It might be easiest to start with what 1 to 1 does NOT look like: It is not a student sitting in front of a computer all day doing computerized lessons. Technology is a learning tool that will be used when appropriate and sometimes not used at all. It will not take the place of teachers, will not take the place of students engaging in face-to-face discussions, and will not substitute e-work for real, hands-on experiences that students need to learn and gain in-depth understandings. 1 to1 WILL look like using technology as a tool which can engage students in learning and give them access to a rich, curriculum-enhancing array of web resources. Here are a few examples for some of the subject areas:
LITERACY—Students can use word processing and publishing programs to write stories and essays, create books or brochures, Skype with authors of books they are reading, or use Google Earth to see the real setting of the book they are reading. Research shows that the ease with which students can edit their writing with a computer encourages better and longer pieces of writing.
NUMERACY—Students can see clear and dynamic examples of mathematical concepts—for example how changing the slope and intercept changes the graph of a line, or a visual representation on a number line that clarifies how adding a negative number affects an equation. Mathematical games can help younger students learn multiplication and addition facts.
SCIENCE—Students have immediate access to top-quality models and diagrams, some of which are animated to show processes. Students can capture data using probes, illustrate the findings of an experiment with a digital camera, or study a real science-related problem in their school or community in electronic and face-to-face communication with experts, publishing their results in a hard copy document or via the Internet.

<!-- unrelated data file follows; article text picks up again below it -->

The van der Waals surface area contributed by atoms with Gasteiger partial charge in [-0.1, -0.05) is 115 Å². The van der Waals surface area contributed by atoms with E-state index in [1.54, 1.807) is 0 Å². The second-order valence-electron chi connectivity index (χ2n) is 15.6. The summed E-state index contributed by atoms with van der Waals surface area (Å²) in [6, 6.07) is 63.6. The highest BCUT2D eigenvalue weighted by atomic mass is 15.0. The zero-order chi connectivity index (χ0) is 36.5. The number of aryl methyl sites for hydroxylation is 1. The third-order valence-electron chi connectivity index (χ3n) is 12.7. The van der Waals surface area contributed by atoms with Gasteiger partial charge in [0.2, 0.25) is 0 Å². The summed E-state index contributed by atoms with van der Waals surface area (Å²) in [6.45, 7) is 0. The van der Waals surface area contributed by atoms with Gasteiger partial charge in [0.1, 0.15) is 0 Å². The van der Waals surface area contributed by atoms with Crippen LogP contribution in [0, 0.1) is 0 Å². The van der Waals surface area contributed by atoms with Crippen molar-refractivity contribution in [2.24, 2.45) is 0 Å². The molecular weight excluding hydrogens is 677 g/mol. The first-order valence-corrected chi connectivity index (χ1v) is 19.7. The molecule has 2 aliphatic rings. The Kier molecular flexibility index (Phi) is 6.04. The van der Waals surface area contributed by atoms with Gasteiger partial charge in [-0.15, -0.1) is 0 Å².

INVESTIGATIONS—Students can use tools like Google Earth in the study of Geography or Sustainability or use e-Pals to meet students in other countries to learn about them and their culture. They can research environmental sustainability issues and be part of a global solution through webinars, collaborative projects and conferences. When studying an historical period, students can access original source documents from the National Library website — seeing passages of the Captain Cook’s journals in his own handwriting, the actual John Batman Melbourne land agreement, or hearing a recording of Sir Robert Menzies giving a speech on patriotism. Just as students can access historical records, they can also create them—making their own film histories by interviewing people who were part of the civil rights movement or using family letters and photographs to capture more recent history.
LOTE (Japanese)—Students can communicate with students in a country that speaks the language they are studying via e-mail to improve their writing or may use a resource like Skype to speak with students abroad. The ability to authentically use the language is motivating and interacting with native speakers enhances language development.
Student Voice – Students can use applications such as Google Docs, Survey Monkey, Padlets, email, blog posts and comments to voice their reflections and opinions on a diverse range of subjects. They can converse with students and teachers, enhancing their understanding of things and actively participating in the structuring of their own learning.
Students using digital technology as an integrated tool in their learning. As you can see, they are also using books and handwriting information at the same time.